Politics & Policy

If You Thought I Hated D.C Before…; As Herself


It’s hot out. Very, very hot. It’s so hot I can barely leave my house. Instead I feel compelled to stay inside with the TV and air conditioning blaring. It’s way too hot for me to exercise or get professionally dressed or even to shave.

Oh, wait a second. I could be describing early February.

All right. All of those things would apply to a healthy person. That’s right: It’s so hot today — it renders everybody into a potential G-Filer.

There’s something about Washington hot that’s different from New York hot or Boston hot. It’s certainly different from, say, Arizona hot, which is a dry heat (of pithy observational wisdom, I would say “but it’s a dry heat…” is even more frequently used than “it tastes like chicken.” But I digress.)

Did I mention it’s hot?

When I first moved to Washington way back in the waning days of the Bush administration, I became friends with any number of people who were smarter than I (I have since been feeding them milk shakes with lead paint dust and making listen to the audio book The Wit and Wisdom of Senator Carol Mosley Braun and Joe Kennedy — the lead paint dust is just in case they don’t listen to the tapes — so I’m now way ahead). Anyway, back then any number of people would tell me that the Founders (yes, that’s a capital, deifying “F,” you post-modern, there’s no capital “T” truth, life is nothing more than the accumulated chafes of a wet bathing suit, yutzes) picked Washington because it was hot and swampy, like Roseanne Barr’s trailer. They believed, goes the popular urban legend of this hot urban center, that the Founders thought it would ensure limited government. If you felt like you had melting cotton candy in your pants and thought your head might be liquefying, you would be much less inclined to hang around writing complicated, lengthy and unnecessary laws. “Let’s declare war and get the hell out of here,” is the thinking the hotness was supposed to encourage. Anyone who’s had to go into the office on a Sunday, when the AC is off, is familiar with this mental efficiency.

In the 18th and 19th centuries a congressman wouldn’t be caught dead in Washington during July. Well, actually, they might be caught dead, because they wore all those clothes and were so fat that they might have died while trying to get out. The British Embassy, for example, moved the entire kit and caboodle to Maine every summer.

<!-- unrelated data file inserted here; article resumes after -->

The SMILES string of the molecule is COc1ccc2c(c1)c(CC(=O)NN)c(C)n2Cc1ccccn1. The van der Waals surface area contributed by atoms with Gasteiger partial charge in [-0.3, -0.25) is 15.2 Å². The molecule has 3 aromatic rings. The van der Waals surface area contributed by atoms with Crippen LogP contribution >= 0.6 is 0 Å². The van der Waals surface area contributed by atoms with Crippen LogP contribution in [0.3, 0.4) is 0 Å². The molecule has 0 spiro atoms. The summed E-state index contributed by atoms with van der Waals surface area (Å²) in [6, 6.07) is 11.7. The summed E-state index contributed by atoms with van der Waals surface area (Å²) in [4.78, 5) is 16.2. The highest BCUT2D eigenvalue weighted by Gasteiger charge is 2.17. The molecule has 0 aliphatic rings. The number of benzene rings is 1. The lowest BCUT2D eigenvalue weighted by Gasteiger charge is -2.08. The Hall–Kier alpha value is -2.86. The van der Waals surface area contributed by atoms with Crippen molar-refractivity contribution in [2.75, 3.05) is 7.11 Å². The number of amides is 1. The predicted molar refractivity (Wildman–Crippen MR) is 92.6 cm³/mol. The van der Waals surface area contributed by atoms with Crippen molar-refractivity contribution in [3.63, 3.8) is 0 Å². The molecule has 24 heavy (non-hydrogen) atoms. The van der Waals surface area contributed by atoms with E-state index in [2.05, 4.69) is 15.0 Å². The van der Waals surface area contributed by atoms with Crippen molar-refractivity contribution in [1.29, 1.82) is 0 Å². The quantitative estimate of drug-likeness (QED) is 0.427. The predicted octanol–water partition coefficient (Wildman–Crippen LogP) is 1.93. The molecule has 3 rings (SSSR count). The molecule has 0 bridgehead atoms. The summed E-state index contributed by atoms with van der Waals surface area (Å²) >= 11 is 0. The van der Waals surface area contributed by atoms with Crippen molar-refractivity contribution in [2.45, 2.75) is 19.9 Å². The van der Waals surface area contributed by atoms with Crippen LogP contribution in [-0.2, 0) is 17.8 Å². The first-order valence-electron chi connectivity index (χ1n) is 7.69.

The idea is: Ban air conditioning in Washington and you would cut the “productivity” of the government by more than a third (say from late May to late September) and return the United States to the limited government the Founders intended. D.C. is still full of members of this school of thought.

Now, at first I believed this because A) young people are very inclined to believe cool stories; B) if I had my way back then I would have capitalized FOUNDERS from the F to the S, and included a little harp music every time I spoke about their wisdom; C) having just graduated from college, I still instinctively believed that no one was supposed to work in the summertime; D) these guys hadn’t listened to the Joe Kennedy books-on-tape yet; and E) it was so damned hot I’d believe anything, just to get these guys to shut up.

Now, I’ve done a bit of … what’s that word again? Right: reading about the founding of Washington, D.C. and I’ve never found any evidence that it was picked specifically for the fact that it had all the atmospheric charm of the inside of an old tire after a rainstorm in Baton Rouge. Remember, the Constitution and the Declaration were written in Philly during the summer.

Here is what my vast and intense research has revealed. George Washington liked the spot and believed we needed a new capital city in roughly the geographic center of the 13 colonies. George Washington was a hoss and it was his way or the highway. So, up went the capital.

But this morning’s Washington Post has reopened the debate. In a front-page, big-type, above-the-fold story the Post reports that “It Was a Lot Worse” in D.C. before there was air conditioning (Can anyone say, “slow news day”? In fact, one would call this a “glacial news day” except for the fact I would spend the rest of it thinking about putting my belly on a glacier like a basset hound on a cool marble floor.) Yes, that’s right, the Post nailed the story that before air conditioning your thighs stuck together inside and outside.

Yet, if one gets past the hard news of the story (it’s hot) and reads through to the analysis on the jump page (people don’t like being hot), you might notice an interesting timeline of Important Dates in Air Conditioning History. If you look closely, the growth of the leviathan state tracks pretty well with the growth of AC. In 1928, the House of Representatives got the big chill. The following year the Senate took some heat off the filibuster. In 1930, the White House, Executive Office Building, and the Department of Commerce all became habitable year-round.